Now, Bob has a discount rate of 20% per year; that is, to Bob, $100 a year from now is equal in value to $80 now. Leonard, however, has a discount rate of only 10% per year; that is, to Leonard, $100 a year from now is equal in value to $90 right now.
This being the case, we can derive formulas for calculating the value of some number N dollars a year from now in terms of dollars today for Bob and dollars today for Leonard.
We will use V[t-B] for value in today’s dollars to Bob, and V[t-L] for value in today’s dollars to Leonard.
S[v] will refer to the number of dollars a year from now whose value is to be calculated.
Those formulas, then, are:
V[t-B] = S[v] X .8, that is, a dollar a year from now is worth $0.80 in today’s money for Bob.
V[t-L] = S[v] X .9, that is, a dollar a year from now is worth $0.90 in today’s money for Leonard.
(The mathematically inclined will note at this point that if we raise .8 (in the first formula) and .9 (in the second) to some power x, we can calculate the value for each person, in today’s money, of any number of dollars N any number of years x in the future, which may prove useful at some point, but is not necessary in this post.)
Now, take the average of these two discount rates, 15% per year. We will assume that this is the interest on the loan Leonard makes to Bob. Let us further assume that the loan is to be paid in full in precisely one year, and that it is for $100. Then, Bob receives $100 now and pays Leonard $115 in one year.
Calculating the value, then, to Bob, the $100 now is a gain, and is worth $100. So far, Bob is $100 ahead.
Score so far:
However, Bob must pay Leonard back. Remembering to account for the discount rate, we compute the value to Bob of the money paid back to Leonard in terms of today’s dollars: $115 X .8 = $92. That’s Bob’s loss, and must be subtracted from his score.
Score so far:
We must now account for the fact that Leonard receives $115 from Bob at the end of the year. Taking account of Leonard’s discount rate, we compute the value of Bob’s repayment in today’s dollars: $115 X .9 = $103.50. We then add that to Leonard’s current score, and we have the end result.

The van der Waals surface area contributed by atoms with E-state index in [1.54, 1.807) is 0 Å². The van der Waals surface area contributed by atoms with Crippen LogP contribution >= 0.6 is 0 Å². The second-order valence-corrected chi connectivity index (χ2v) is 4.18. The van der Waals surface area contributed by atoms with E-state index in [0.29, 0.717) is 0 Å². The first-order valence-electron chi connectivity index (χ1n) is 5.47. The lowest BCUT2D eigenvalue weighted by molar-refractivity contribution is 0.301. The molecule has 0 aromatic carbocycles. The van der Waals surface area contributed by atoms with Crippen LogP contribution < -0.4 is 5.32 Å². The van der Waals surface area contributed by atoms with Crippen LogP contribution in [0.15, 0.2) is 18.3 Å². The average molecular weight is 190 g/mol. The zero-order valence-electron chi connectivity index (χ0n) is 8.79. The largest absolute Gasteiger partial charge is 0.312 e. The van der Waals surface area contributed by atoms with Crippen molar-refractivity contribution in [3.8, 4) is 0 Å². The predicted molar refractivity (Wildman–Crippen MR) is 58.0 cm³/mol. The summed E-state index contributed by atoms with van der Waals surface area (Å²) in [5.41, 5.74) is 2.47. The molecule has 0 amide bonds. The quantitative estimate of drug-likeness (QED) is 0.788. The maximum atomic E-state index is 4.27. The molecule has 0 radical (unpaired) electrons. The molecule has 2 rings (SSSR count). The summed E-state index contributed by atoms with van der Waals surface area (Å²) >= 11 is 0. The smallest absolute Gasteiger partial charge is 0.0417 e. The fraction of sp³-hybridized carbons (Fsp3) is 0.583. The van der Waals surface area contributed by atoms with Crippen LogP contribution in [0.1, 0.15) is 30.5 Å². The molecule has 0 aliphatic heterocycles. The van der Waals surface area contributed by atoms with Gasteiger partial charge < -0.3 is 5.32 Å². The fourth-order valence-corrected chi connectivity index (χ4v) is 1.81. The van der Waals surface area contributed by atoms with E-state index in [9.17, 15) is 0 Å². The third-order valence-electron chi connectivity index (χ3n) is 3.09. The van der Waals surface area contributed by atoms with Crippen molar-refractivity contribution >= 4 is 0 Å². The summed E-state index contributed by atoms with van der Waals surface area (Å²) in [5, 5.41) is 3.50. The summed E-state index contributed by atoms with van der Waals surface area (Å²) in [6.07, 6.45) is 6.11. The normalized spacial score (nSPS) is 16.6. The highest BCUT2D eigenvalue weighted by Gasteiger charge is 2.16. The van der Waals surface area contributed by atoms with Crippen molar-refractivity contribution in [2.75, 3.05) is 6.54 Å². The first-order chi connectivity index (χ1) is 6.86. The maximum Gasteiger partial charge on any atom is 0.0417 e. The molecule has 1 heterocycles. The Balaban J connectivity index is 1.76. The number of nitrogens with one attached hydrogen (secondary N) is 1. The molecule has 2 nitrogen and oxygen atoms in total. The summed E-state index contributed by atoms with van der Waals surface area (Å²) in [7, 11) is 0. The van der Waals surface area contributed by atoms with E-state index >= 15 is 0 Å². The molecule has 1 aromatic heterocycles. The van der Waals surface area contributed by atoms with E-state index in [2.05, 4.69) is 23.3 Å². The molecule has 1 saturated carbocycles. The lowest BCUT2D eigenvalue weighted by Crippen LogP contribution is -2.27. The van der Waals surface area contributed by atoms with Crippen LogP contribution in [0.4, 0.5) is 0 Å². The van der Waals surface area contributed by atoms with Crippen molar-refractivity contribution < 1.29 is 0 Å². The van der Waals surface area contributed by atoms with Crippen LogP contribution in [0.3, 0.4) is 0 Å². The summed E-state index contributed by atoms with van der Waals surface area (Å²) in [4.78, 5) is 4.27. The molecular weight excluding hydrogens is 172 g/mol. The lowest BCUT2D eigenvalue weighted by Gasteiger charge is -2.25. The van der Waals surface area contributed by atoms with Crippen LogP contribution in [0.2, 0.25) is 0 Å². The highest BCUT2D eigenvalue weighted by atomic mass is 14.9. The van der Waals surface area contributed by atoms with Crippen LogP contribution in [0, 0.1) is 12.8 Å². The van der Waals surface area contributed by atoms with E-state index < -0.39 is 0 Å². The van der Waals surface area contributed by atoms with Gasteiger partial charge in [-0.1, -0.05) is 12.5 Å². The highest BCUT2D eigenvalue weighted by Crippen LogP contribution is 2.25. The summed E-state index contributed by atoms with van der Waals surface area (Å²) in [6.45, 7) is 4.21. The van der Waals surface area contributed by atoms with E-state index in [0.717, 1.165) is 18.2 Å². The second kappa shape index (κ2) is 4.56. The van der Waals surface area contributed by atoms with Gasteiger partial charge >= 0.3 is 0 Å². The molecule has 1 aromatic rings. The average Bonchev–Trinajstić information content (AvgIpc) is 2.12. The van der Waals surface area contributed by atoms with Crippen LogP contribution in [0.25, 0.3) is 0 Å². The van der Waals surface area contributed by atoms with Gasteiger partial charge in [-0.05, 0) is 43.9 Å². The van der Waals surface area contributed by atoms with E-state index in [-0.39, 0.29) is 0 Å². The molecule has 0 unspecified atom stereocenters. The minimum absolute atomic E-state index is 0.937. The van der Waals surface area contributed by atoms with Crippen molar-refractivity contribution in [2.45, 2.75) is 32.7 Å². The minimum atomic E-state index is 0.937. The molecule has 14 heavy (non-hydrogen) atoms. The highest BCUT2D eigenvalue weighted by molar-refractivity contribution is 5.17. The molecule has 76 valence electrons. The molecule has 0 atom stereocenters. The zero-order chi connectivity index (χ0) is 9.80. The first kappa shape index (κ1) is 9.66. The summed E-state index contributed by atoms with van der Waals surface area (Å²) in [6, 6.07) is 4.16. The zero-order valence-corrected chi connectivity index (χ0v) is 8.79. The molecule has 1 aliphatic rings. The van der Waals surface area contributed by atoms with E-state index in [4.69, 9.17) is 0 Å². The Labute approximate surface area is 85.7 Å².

Remarkably, both borrower and lender wind up richer than when they started, once time preference is accounted for. St. Thomas would have us believe that Bob is a victim here, but he appears to have profited.
On the contrary, He that suffers injury does not sin, according to the Philosopher (Ethic. v, 11), wherefore justice is not a mean between two vices, as stated in the same book (ch. 5). Now ausurer sins by doing an injury to the person who borrows from him under a condition of usury. Therefore he that accepts a loan under a condition of usury does not sin.
How can we say that Bob has suffered injury when he in fact ends this trade better off than when he started? And if we cannot say that, does not St. Thomas’s argument for the unlawfulness of usury fail?
Based on the content of this blog and the makeup of my Twitter following, I strongly suspect there’ll be a Thomist reading this at some point. So I consider this post, rather than an attempt at a knockout blow, as an invitation to discussion. If you agree with St. Thomas and feel up to the task of refuting me, please do so. It’s a challenge, not an attack.
See you in the comments section.